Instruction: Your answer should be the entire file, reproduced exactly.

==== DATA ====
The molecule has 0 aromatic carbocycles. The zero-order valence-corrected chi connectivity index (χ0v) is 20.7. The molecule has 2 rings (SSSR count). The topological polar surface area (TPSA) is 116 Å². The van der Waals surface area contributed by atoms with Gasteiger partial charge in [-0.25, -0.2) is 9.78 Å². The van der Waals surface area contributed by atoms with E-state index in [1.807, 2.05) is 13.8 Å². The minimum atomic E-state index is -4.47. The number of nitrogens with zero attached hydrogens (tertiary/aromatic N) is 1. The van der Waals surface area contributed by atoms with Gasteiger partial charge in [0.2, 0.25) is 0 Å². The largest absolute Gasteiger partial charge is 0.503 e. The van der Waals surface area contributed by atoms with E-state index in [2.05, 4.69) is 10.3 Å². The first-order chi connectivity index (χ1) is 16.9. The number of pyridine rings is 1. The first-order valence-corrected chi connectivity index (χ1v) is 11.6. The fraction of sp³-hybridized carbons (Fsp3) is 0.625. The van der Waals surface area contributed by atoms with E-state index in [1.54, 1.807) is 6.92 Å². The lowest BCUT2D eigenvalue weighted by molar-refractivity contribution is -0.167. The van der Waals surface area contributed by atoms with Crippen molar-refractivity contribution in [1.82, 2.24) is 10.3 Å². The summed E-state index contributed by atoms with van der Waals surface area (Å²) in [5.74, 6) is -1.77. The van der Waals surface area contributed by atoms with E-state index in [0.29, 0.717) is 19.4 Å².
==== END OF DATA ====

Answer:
The molecule has 0 aromatic carbocycles. The zero-order valence-corrected chi connectivity index (χ0v) is 20.7. The molecule has 2 rings (SSSR count). The topological polar surface area (TPSA) is 116 Å². The van der Waals surface area contributed by atoms with Gasteiger partial charge in [-0.25, -0.2) is 9.78 Å². The van der Waals surface area contributed by atoms with E-state index in [1.807, 2.05) is 13.8 Å². The minimum atomic E-state index is -4.47. The number of nitrogens with zero attached hydrogens (tertiary/aromatic N) is 1. The van der Waals surface area contributed by atoms with Gasteiger partial charge in [0.2, 0.25) is 0 Å². The largest absolute Gasteiger partial charge is 0.503 e. The van der Waals surface area contributed by atoms with E-state index in [2.05, 4.69) is 10.3 Å². The first-order chi connectivity index (χ1) is 16.9. The number of pyridine rings is 1. The first-order valence-corrected chi connectivity index (χ1v) is 11.6. The fraction of sp³-hybridized carbons (Fsp3) is 0.625. The van der Waals surface area contributed by atoms with E-state index in [1.54, 1.807) is 6.92 Å². The lowest BCUT2D eigenvalue weighted by molar-refractivity contribution is -0.167. The van der Waals surface area contributed by atoms with Crippen molar-refractivity contribution in [1.82, 2.24) is 10.3 Å². The summed E-state index contributed by atoms with van der Waals surface area (Å²) in [5.74, 6) is -1.77. The van der Waals surface area contributed by atoms with E-state index in [0.29, 0.717) is 19.4 Å².